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Stamkos eager for Lightning opener, full recovery

Center had knee surgery in November, hoping to regain form beginning against Panthers

by Dan Rosen @drosennhl / Senior Writer

TAMPA -- Tampa Bay Lightning center Steven Stamkos wants to say he's back, that his surgically repaired right knee is healthy and ready to do its job so he can be an elite player again.

He can't say it. Not yet at least. Not without more proof.

"At the beginning of camp, coming into camp, it felt better than I was expecting it to," Stamkos said after practice Monday. "I played four preseason games, had no issues, felt better than I was expecting it to. Hopefully that trend continues and I can come back and do the best that I can to hopefully get back to that level where I was playing some good hockey before the injury."

Unfortunately for Stamkos, he's using to hoping.

Video: Stamkos provides updates on injury, upcoming season

The captain has missed 131 games the past four seasons, including the final 65 last season and 16 in the 2016 Stanley Cup Playoffs, because of three major injuries.

Stamkos broke his leg in a game at the Boston Bruins on Nov. 11, 2013, and missed the next 45 games. He missed the final five games of the 2015-16 regular season and the first 16 games of Tampa Bay's 17 games in the playoffs because he needed surgery to repair a blood clot near his right collarbone.

He will play in his first game that counts in about 11 months Friday, when the Lightning open the season against the Florida Panthers at Amalie Arena (7:30 p.m. ET; SUN, FS-F, NHL.TV). The last one he played in was Nov. 15, when he fell awkwardly against the boards in the first period during a road game against the Detroit Red Wings, hobbled off the ice, had an MRI and found out he needed surgery to repair a torn lateral meniscus. He had surgery two days later.

"Going back to minor hockey, junior, the first five years in the NHL, I never missed a game due to injury," Stamkos said. "Hopefully it's done and over with." 

There's that word again: hopefully.

Stamkos would like to stop using it.

Video: Steven Stamkos lands at No. 20 on the list

"I found a way to come back and work extremely hard after I broke my leg to get back to the player I know I can be," Stamkos said. "With the blood clot issue, I found a way to come back and at the beginning of last year be at a level that I thought was some of the best hockey of my career. It may take some time. It might not. I mean, the only way you're going to find out is getting into those regular-season games and putting yourself through that test."

Stamkos said he passed the preseason test because his knee came out feeling as good as it felt before the injury. It has even made him think back to the end of last season, when he was practicing with the Lightning and contemplating a return before the end of the regular season.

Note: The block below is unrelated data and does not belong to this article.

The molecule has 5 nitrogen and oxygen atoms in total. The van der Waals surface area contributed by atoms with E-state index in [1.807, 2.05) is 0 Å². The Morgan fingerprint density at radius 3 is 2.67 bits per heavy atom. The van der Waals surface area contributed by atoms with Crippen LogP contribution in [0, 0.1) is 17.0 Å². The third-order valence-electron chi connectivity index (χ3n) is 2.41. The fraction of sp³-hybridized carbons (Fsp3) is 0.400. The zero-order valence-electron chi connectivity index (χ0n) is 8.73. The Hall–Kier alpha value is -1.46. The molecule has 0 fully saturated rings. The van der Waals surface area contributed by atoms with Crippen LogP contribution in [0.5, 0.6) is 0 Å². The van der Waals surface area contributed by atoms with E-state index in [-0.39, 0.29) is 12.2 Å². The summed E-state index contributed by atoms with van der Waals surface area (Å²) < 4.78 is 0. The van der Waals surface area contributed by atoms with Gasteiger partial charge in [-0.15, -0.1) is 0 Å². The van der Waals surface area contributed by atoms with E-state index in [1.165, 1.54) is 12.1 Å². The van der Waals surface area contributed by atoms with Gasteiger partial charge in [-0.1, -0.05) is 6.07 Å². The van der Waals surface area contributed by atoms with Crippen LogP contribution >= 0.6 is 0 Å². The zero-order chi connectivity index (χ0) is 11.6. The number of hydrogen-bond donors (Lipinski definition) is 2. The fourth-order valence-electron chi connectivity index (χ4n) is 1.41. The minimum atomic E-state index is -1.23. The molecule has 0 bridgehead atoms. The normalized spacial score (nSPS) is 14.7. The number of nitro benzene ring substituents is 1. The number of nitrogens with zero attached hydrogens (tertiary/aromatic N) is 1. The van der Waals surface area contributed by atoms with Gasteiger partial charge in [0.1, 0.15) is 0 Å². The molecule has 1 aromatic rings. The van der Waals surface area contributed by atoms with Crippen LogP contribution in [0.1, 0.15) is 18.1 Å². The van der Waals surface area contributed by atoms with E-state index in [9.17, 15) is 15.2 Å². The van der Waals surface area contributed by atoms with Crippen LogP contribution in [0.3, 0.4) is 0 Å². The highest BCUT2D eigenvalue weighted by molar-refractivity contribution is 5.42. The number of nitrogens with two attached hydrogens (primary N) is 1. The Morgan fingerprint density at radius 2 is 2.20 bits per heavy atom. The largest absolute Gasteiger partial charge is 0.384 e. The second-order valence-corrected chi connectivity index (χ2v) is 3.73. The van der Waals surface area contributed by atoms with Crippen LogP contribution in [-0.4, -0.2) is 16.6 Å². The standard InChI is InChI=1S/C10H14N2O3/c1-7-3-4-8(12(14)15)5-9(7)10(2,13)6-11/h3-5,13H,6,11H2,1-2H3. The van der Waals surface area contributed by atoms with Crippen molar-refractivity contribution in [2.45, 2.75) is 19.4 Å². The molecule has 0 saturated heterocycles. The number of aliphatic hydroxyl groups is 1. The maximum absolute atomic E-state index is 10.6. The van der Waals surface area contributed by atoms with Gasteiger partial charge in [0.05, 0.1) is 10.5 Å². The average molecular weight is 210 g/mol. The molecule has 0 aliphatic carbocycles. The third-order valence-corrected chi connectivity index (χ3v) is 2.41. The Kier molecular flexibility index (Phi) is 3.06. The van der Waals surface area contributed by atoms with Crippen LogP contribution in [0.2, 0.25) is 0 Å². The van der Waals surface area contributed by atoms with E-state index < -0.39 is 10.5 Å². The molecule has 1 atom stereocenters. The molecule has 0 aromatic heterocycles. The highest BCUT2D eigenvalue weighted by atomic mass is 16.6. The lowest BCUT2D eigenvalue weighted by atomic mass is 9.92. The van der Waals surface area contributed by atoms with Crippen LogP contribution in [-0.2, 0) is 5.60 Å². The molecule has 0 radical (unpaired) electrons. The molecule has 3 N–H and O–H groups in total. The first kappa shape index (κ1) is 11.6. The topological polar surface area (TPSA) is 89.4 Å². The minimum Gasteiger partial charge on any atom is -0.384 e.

He laughs about that now.

"I probably wasn't even close [to being able to play], to be honest," Stamkos said. "Although it was tough not to make the playoffs, for selfish reasons it was probably best for me healthwise to have that long summer to train and get ready." 

Stamkos was happy to play four preseason games, including three in five days, because it was the first time he was taking on real contact, getting hit, truly testing his knee.

That's a big step to take. 

"You look in the history of people that have had injuries like that, regardless if it's hockey or football or baseball, I think it takes a little bit of time for guys to not only physically come back but mentally come back," Lightning coach Jon Cooper said. "What I've liked about the preseason is he's been more aggressive in every game he's played. I think it's been a little bit more of a wait and see thing with him and how everything feels, and every time he steps on the ice it gets better and better."

Video: TBL@DET: Stamkos leaves game with apparent injury

He's taking it up a level starting Friday, but Stamkos doesn't expect to be at his very best right away. If returning from the previous two injuries taught him anything it's to lower his expectations at the start.

Stamkos still has to get his timing back. He has to return to playing with his instincts and not thinking about when to make a play, when to make a pass in a tight space, when to wind up and release a one-timer. 

He was off on his one-timers in preseason. He didn't score on the 14 shots he did get on goal. 

"That takes reps," Cooper said.

Stamkos gets in a lot. He works on his shot, his release, his timing before and after each practice.

"You can see he's getting back," said Lightning right wing Nikita Kucherov, who will start the season on a line with Stamkos and Vladislav Namestnikov. "Every practice, every game, you can see the confidence he gets every time he gets the puck."

Like hoping, though, Stamkos is used to this part of the recovery process too. He needed the preseason to feel ready. Now he needs to get back into the flow of the regular season, back into the games that count, to feel like he's back to being the player he knows he can be.

Maybe then he'll be able to confidently say he's back.

"All I've done each and every time I've been injured is put in the work," Stamkos said. "I just want to continue to get better and hopefully stay healthy."


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